I got a call once for a big thoroughbred horse. Not fast enough to be on the tracks and so a woman had rescued him. But she now wanted him gone. In fact, she thought the horse should be put down. He wasn't safe, she said.

It seemed that every time you saddled him he had a seizure. He fainted and fell over. This current owner was convinced it was a personality thing and so it would be best to put him down. That's when I stepped in.

I brought this tall, lanky guy home to my farm and watched him for six months. No seizures. No fainting. Nothing appeared out of order. No big personality flaws. In fact, he was quite a nice horse.

So, I saddled him and then discovered the problem. When the saddle was tightened, it would pinch a nerve in his spine that would cause him to black out. Once the nerve pressure was relieved, he was fine. A few adjustments and the horse was sound again.

My next step was to find an adoptive owner for the thoroughbred. And a match was found. A young lady was going through gastric bypass surgery and it would be some time before she could ride him, but they would learn to trust each other and know each other as she worked with him from the ground. And so the adoption proceeded.

The old owner caused me quite a few problems. She fought the adoption and tried every tactic she could think of to have this horse euthanized. But I stuck to my convictions and he was soon safely moved to his new home.

Some time passed and the new owner was now taking riding lessons on her proud horse. Lessons were needed as the owner was new to riding and this horse was a thoroughbred, remember. He loved to run. Lessons progressed and some more time passed. The two fell in love with each other.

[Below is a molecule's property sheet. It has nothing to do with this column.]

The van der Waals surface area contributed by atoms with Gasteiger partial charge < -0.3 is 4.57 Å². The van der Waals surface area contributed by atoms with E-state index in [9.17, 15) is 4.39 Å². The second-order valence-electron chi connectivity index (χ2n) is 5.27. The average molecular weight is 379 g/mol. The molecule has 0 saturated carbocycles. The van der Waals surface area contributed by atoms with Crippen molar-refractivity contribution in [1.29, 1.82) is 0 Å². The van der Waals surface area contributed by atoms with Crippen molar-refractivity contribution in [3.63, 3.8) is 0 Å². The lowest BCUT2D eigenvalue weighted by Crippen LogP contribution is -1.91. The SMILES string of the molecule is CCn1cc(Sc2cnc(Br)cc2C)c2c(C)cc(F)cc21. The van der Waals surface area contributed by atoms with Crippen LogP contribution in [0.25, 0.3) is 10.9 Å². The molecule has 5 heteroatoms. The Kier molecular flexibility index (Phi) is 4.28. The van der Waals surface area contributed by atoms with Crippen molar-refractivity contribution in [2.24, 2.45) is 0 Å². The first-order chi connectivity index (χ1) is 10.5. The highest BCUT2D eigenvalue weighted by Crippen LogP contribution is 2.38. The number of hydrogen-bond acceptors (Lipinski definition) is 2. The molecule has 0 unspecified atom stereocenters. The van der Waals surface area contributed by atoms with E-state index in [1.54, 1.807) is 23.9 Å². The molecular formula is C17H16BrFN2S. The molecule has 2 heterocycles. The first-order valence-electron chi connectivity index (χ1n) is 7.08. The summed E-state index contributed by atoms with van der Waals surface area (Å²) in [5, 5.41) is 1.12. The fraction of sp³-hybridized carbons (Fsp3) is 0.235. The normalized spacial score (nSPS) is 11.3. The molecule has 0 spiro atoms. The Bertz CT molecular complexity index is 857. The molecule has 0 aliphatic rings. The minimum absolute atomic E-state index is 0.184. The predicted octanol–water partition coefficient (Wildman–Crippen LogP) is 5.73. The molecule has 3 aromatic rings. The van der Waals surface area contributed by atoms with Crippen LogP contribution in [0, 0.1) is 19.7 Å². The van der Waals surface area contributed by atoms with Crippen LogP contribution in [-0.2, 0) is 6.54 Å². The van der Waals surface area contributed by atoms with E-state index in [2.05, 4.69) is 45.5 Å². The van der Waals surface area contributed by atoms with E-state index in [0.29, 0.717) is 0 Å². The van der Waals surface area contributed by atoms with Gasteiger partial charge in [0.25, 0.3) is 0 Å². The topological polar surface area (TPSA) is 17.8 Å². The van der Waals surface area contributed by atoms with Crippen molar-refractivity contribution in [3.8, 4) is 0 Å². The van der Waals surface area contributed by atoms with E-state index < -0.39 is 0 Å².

One day at riding lessons, this thoroughbred horse would not move. He was dragging his feet and would not respond to his owner's requests to step up and trot or even walk at a normal pace. He drug himself around and stayed a ways out from the rail the entire time. He seemed almost in slow motion. His owner became perplexed and the trainer was puzzled as well. What was wrong with the thoroughbred? Why wouldn't he move this morning???

Then it happened. His owner had a diabetic seizure and she fell off of the horse. This horse knew she wasn't well that morning. He could sense it or smell it or see it. Who knows how these creatures know? But he knew his owner was in trouble. And so he refused to put her in jeopardy by moving close to the rail and by picking up his feet and moving. He knew. Bless his heart, this horse knew.

I still cry everytime I tell that story . .

With that, this southern woman hugged me again and said, "Take care, Sandy. We'll keep in touch." And I smiled as she drove off. I was refreshed. Kathy and her story had rescued yet another of God's creatures that day . . Thank you, Kathy!

Enjoy the journey of each and every day,
Sandy and The Herd